DCU Sustainable Living Society’s successful campaign for a single-use plastic-free campus has borne a DCUSU referendum, aimed at the University’s Board of Directors.
The referendum will open on DCU’s online platform Loop between Wednesday 7th and Friday, March 9th. A total of 2000 votes in favour of a ban on single-use plastics are needed for the referendum to pass.
The EU aims to ban single-use plastics by 2030. Ireland is the top producer of plastic waste in the EU at 61kg per person annually, according to Eurostat.
Dr David Robbins, a lecturer at the School of Communications – with interests in media and climate change – fully supports the campaign.
“I think we should follow the example of Cork County Council in banning them [single-use plastics] completely. From plastic water glasses in the restaurant to coffee-pod machines in common rooms, the amount of plastic being sent to landfill from DCU is appalling. What’s wrong with pottery cups and glasses made of glass?” he said.
Danika Sugrue, Chairperson of DCU Sustainable Living Society stresses the dedication of her team in promoting the campaign. Although the Society promotes the zero-waste lifestyle, she disagrees with the term.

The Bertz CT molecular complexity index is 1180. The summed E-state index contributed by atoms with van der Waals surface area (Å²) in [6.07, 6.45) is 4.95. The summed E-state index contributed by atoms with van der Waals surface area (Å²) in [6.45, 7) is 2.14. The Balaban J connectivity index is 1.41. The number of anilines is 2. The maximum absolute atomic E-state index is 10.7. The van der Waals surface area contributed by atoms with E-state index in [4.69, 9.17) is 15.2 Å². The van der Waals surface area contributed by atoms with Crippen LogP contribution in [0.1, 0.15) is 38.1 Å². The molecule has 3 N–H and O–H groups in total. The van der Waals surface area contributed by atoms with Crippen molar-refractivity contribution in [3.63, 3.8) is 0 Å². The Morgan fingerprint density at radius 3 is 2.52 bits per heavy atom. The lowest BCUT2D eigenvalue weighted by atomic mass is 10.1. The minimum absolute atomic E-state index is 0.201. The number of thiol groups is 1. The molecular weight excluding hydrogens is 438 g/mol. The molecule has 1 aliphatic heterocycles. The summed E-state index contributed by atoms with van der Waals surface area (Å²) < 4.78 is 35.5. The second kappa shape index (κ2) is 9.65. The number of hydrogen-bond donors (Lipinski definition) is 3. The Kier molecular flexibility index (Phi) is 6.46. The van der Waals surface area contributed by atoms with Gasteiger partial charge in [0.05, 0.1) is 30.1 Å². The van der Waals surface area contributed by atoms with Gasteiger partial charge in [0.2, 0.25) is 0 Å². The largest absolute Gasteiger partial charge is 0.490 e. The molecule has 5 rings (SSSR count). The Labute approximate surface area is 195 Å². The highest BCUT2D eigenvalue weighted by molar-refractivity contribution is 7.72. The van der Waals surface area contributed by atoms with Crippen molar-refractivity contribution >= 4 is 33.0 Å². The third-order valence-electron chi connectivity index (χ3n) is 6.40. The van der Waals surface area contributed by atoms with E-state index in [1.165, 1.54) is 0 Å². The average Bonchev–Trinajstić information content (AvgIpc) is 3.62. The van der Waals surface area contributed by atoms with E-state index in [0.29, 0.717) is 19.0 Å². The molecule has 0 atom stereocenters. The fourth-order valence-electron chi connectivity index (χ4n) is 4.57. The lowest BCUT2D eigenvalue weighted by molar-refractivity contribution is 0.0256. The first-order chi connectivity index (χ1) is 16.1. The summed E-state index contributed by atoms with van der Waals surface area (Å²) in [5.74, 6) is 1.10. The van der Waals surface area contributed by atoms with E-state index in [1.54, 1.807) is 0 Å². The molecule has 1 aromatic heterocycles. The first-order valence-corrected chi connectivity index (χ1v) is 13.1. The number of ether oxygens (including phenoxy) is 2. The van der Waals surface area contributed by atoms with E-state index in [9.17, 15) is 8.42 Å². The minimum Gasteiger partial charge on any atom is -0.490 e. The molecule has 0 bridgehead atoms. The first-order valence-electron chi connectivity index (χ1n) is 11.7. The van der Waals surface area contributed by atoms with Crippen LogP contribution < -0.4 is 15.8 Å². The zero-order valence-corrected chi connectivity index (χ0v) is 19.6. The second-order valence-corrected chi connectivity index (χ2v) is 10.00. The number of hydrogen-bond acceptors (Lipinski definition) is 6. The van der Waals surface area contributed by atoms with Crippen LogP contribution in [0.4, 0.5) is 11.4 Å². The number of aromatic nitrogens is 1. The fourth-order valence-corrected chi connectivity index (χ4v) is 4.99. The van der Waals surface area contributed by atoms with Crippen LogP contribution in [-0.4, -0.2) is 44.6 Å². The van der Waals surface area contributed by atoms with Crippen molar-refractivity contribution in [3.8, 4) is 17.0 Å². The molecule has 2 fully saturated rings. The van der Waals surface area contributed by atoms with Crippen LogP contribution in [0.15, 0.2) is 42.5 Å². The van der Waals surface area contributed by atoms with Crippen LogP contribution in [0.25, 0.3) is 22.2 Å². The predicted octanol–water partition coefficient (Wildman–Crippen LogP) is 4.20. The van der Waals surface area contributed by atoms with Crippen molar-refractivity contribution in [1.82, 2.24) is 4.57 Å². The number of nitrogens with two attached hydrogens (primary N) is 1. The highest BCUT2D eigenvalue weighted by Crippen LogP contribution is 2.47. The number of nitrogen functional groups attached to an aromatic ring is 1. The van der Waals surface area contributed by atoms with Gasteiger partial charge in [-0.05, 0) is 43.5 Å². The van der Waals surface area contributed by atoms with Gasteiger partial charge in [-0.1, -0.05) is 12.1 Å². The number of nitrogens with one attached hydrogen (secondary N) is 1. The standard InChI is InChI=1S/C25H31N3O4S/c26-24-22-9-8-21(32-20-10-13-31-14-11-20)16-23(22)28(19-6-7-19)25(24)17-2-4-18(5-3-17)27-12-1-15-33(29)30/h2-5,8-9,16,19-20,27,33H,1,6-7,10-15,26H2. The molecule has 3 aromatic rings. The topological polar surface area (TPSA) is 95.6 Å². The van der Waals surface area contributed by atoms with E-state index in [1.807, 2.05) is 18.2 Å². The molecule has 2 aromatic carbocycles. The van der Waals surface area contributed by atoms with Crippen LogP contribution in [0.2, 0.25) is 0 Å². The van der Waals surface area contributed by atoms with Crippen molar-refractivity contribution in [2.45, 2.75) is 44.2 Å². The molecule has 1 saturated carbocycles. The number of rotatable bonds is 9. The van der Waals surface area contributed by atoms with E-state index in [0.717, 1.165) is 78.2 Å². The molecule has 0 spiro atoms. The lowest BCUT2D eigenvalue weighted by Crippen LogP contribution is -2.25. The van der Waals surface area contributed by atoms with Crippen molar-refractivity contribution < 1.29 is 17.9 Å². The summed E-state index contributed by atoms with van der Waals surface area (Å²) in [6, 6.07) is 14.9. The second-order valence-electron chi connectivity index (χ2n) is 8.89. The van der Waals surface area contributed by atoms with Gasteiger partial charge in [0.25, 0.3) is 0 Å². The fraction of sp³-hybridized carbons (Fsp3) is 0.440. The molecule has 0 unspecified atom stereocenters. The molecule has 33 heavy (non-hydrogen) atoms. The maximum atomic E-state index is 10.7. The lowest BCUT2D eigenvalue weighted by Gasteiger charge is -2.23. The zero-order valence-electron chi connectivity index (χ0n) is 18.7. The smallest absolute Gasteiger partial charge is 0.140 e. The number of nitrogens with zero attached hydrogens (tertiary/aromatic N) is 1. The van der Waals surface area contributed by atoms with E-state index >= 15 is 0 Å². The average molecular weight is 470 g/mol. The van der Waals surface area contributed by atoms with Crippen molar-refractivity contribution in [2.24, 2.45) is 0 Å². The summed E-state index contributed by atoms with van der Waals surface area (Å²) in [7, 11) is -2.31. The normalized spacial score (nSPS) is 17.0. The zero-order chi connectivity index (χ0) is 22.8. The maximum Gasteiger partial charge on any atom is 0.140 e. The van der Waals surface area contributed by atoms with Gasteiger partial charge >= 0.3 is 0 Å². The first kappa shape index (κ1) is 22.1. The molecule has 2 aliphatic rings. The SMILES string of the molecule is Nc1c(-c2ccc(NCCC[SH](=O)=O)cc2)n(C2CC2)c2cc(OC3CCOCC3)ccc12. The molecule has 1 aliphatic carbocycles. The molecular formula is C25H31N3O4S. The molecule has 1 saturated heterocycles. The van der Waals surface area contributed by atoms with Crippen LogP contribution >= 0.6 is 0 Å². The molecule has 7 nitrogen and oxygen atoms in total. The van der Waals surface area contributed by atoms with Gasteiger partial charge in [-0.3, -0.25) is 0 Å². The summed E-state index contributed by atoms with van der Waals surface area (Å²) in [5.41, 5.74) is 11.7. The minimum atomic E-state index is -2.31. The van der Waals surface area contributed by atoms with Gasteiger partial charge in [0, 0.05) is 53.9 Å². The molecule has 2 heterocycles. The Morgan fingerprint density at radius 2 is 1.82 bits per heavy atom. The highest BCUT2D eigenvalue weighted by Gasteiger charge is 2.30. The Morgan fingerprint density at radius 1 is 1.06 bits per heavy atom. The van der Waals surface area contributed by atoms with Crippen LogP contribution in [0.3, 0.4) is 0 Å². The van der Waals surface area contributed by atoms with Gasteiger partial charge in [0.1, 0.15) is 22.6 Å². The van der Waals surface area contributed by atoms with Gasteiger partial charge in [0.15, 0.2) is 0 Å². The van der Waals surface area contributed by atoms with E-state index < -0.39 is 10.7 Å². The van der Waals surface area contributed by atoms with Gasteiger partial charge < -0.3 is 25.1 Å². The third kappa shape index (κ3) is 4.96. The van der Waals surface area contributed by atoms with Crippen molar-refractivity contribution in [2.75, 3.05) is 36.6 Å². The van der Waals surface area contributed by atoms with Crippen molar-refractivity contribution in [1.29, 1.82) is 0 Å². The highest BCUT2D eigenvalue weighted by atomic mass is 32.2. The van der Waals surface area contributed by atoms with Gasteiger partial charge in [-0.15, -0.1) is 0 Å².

“Zero-waste is extremely difficult to attain, which can be disheartening to those trying to achieve it. That’s why the campaign is based around plastic-free,” she said.
The lifestyle is often criticised for being unrealistic as most foods come pre-packaged, while non-packaged foods cost more.
“What is realistic is a ‘reduced-waste’ lifestyle; the ethos of the Sustainable Living Society is to celebrate any effort made to reduce waste and not to put down people who are trying their best,” said Sugrue.
As just 6 per cent of new plastic material has been recycled, reducing plastic consumption all-round is more effective to make a difference.
The top three plastic exporters in 2016 were Hong Kong (2.8 million tonnes), the US (1.9 million tonnes) and Japan (1.5 million tonnes) according to Raconteur.
China’s plastic imports topped 7.3m tonnes in 2016, including 95 per cent of Ireland’s plastic waste.
On-campus, a range of reusable cups and straws will be available for purchase from retailer ‘EarthMother’, while a representative from the Conscious Cup Campaign will spread awareness on the consequences of disposable cups on Tuesday.